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evolutionary leftovers

Evolutionary Leftovers Humans No Longer Need

Maybe you aren’t that familiar with the fact that the human body is full of evolutionary leftovers that no longer serve a purpose to the overall functioning of our organism. These are called vestigial structures and many people have become fascinated with studying their origin and with seeing just how many modern people still inherit them nowadays. Prepare to be awed by our selection with eight of the most unexpected evolutionary leftovers that we are still proudly carrying with us nowadays.

Palmaris Longus

Palmaris Longus: this pretentious Latin name doesn’t refer to a fancy or complicated organ inside your body, it actually has to do with a raised band that appears on your wrist when you touch your pinky with your thumb. This muscle was very useful back in the day when we were using it to swing from tree to tree. This was millions of years ago; nowadays it doesn’t serve any major purpose anymore. In fact, the Palmaris Longus is so outdated that 14% of us don’t even have it anymore.

Darwin’s Tubercle

If you touch your ear right now, you might discover that there is a small bump on the upper part of the pavilion and even though you probably didn’t think much about this insignificant part of your body until now, it is actually called Darwin’s Tubercle and it is also considered a vestigial structure. It is a reminiscence of the fact that, in the past, people used to have pointy ears, or so Mr. Darwin devised while studying this particular feature than not many people still have in the present day.

The Tailbone

This is perhaps the most mystical evolutionary leftover that the human body has to offer, this ghostly reminder of our lost tails being known as the coccyx or more popular as “the tailbone”. Used for balance and movement while climbing cliffs and trees, this cute tail still exists in our embryo state but later on we attack and destroy it while still in the womb, in what can be characterized as the most inefficient evolutionary mechanism, ever.

Plica Semilunaris

The pink membrane that can be observed inside the corner of your eye while looking in the mirror is beautifully named the Plica Semilunaris and it used to be a third eyelid that would help us blink horizontally. While human beings don’t have a use for this vestigial structure anymore, it can still be seen in action in the eyes of many other animals, such as crocodiles or birds of prey. Plica Semilunaris is definitely one of the most fascinating evolutionary leftovers that humans have.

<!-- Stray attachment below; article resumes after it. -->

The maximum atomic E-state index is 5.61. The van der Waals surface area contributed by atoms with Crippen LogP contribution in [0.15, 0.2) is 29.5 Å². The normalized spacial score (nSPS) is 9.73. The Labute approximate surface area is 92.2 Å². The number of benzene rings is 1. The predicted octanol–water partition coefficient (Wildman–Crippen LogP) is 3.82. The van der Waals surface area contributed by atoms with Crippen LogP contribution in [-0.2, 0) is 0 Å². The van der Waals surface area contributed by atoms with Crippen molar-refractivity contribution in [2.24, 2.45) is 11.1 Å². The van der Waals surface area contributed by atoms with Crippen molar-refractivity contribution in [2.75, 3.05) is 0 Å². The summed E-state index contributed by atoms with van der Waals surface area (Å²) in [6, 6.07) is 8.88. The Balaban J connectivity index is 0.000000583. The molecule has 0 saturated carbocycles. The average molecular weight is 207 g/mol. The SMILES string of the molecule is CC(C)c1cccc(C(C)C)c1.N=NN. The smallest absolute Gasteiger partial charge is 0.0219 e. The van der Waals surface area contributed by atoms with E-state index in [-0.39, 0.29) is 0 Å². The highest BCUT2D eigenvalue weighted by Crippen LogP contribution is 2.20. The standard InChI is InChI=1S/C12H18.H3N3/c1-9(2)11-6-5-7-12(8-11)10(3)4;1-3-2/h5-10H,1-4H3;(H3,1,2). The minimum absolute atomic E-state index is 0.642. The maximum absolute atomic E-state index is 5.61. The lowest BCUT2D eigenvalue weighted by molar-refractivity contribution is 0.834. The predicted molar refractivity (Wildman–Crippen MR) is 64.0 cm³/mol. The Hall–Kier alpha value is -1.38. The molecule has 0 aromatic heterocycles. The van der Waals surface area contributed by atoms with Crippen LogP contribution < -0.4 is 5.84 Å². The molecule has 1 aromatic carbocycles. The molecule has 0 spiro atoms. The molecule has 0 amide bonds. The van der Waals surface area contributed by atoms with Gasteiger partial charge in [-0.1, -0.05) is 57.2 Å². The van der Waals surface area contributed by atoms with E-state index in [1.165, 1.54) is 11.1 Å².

Goosebumps are a natural reaction to extremely cold or scary situations, and while we don’t spend our days thinking about this bodily function that we as humans have, the truth is that this vestigial structure used to raise the body hair in order to make us appear bigger or trap an extra layer of heat for warmth during the winter. But because today we don’t have the same hairy bodies this function seems to have become truly obsolete.

Palmar Grasp Reflex

Yet another super cool reflex is the “palmar grasp reflex” and it can be observed if you place your finger on a baby’s palm or foot sole, the primary instinct of the infant being to grab your thumb and hold on to it with quite some strength. Ancestral primate babies had this reflex to grasp to their parents for transport and, as we now have evolved into modern monkeys, we inherited and preserved the Palmar Grasp Reflex as a main function of our bodies.

Wisdom Teeth

Our ancestors had much wider jaws because they had to devour raw meat and fibrous roots so the wisdom teeth were of real help to them, but with the discovery of fire our diets changed and so did our dentition, in conclusion the wisdom teeth became redundant over time. These evolutionary leftovers don’t appear in all individuals and those who do have them often complain about serious pain and choose to have them removed.

The Appendix

The Appendix is yet another vestigial structure that doesn’t serve its initial purpose, this organ being considered a reminiscent feature that is no longer of use to the human body. Because we can function properly after having it removed, the general conclusion was that this vermiform body part is an evolutionary leftover that was no longer needed to ensure the survival of the modern man. However, this idea is not unanimously accepted.